Tallinn in winter: a city travel guide
This post is all about visiting Tallinn in winter. Tallinn is the proud capital of Estonia. Located on the Gulf of Finland it was an important trade city in the Baltic region.
Tallinn is a small city, but with its rich history and well preserved medieval old town, it is extremely picturesque. Since the fall of the Soviet Union more and more people explore the beauty of this city.
In summer the amount of tourists surpasses the actual number of residents. Surprisingly there are very few people that consider a visit to Tallinn in winter. Tallinn is a great winter destination though and there are still plenty of things to do.
Why visit Tallinn in winter
Tallinn is more or less on the same latitude as St Petersburg, Stockholm and Oslo. This means Tallinn in winter sees cold weather with short days.
Due to climate change, frost is no longer a guarantee when you visit Tallinn in winter. Still, temperatures often drop well below zero. Chances are high that you will see the city covered in a thick blanket of snow, making it even more picturesque.
There will be greyish days when the morning starts with an ethereal mist surrounding the medieval buildings. Other days welcome you with a clear blue sky while the winter sun warms your face.
And yet, despite all this beauty, you will meet very few other travellers. Tallinn in winter can be eerily quiet and peaceful. No crowds of cruise ship day trippers or waiting in line to enter a museum.
Streets were almost empty except for well dressed locals. Often I was the only person in a restaurant getting all the attention I wanted. Another advantage is lower prices for accomodation.
I visited Tallinn twice. Once in summer and now also in winter. Personally, I can say that I prefer Tallinn in winter.
Things to do in Tallinn in winter
There are plenty of things to do in Tallinn in winter. Basically everything you can do in summer, you can also do in winter. It’s just less busy.
There are a few winter specific activities too like the christmas markets and the Uisuplats ice rink. Below you find the best things to do in Tallinn in winter
Wander around Tallinn Old town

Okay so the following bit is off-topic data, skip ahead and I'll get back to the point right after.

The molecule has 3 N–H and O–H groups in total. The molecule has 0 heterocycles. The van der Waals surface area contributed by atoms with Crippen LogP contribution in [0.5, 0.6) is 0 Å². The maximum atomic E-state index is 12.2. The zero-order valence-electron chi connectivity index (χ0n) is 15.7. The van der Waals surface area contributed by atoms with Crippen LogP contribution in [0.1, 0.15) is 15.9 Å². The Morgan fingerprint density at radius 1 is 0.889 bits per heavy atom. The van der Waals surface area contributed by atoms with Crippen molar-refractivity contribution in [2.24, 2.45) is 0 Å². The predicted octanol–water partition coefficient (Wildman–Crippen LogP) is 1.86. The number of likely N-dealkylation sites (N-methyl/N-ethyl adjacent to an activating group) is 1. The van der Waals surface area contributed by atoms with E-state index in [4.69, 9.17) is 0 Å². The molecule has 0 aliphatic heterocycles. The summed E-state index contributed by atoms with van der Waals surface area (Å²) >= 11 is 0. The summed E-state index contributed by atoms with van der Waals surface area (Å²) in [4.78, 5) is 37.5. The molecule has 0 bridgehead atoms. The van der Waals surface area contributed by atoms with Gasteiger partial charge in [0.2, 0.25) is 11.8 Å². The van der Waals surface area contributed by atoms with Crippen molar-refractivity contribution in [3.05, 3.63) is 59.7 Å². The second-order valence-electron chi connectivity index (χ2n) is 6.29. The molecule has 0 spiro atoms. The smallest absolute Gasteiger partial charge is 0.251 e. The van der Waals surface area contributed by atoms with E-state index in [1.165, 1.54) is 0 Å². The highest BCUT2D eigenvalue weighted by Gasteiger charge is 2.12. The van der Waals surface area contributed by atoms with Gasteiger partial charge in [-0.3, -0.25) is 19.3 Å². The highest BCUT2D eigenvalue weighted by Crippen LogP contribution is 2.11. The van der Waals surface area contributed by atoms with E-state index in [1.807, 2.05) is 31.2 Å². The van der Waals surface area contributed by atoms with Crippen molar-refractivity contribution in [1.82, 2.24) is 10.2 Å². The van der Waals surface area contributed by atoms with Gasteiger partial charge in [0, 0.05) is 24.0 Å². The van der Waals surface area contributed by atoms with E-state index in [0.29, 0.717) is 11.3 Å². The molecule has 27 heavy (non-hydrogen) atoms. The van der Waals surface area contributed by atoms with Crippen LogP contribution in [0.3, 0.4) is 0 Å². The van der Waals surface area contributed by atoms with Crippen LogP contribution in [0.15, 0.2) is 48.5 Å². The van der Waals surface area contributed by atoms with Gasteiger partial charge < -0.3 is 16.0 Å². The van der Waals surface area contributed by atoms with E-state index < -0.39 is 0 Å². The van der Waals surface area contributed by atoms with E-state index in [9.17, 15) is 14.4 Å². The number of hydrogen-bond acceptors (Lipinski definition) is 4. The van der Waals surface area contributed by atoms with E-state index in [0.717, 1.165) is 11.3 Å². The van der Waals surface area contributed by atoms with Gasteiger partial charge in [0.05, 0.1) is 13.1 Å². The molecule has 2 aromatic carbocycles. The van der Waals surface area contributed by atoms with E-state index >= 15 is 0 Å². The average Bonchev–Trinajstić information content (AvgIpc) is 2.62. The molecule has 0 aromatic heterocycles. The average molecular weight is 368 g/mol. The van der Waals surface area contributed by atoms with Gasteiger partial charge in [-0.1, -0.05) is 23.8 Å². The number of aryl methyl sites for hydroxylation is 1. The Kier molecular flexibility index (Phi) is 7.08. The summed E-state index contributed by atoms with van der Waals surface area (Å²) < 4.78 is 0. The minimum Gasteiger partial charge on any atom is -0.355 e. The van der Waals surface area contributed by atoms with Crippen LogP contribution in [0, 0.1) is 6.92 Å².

Tallinn’s medieval old town in winter feels like a journey back in time. The cobbled stone streets are almost empty and you can enjoy the 13th and 14th century architecture at peace.
Tallinn’s importance in trade is clear with old Hanseatic merchant homes, the ancient town hall and the great guild hall. The Great Guild Hall now has an interesting museum you can visit
In winter it is so quiet that Tallins old town almost feels like a living museum. But don’t be fooled. There is also a great cafe and restaurant scene.
Raekoja plats is the center of action in Tallins old town. Tallinn and Riga compete with having the first christmas tree set up in a town square in Europe.
No matter who was really first, it is a yearly tradition that returns along with a nice christmas market.
Raekoja plats is also home to one of the oldest pharmacies that is still operating. The ancient town hall is well worth a visit.
Alexander Nevski cathedral
The Alexander Nevski cathedral is the biggest orthodox church in Tallinn. The church opened its doors in 1900. Already in 1924 there were plans to demolish the church, because Estonians disliked the obvious Russian style.
Like the Alexander Nevski monastery in Saint Petersburg, the church is dedicated to the saint Alexander Nevski. He stopped the advance of the German crusaders at the Battle of the ice on Lake Peipsi in 1242.
During Soviet times the church closed down, but nowadays it is once more an active place of worship for the Russian community.
Toompea hill viewpoints
Tallinn’s old town was partly built on top of a hill and in addition it was protected by the city walls and a number of round watchtowers.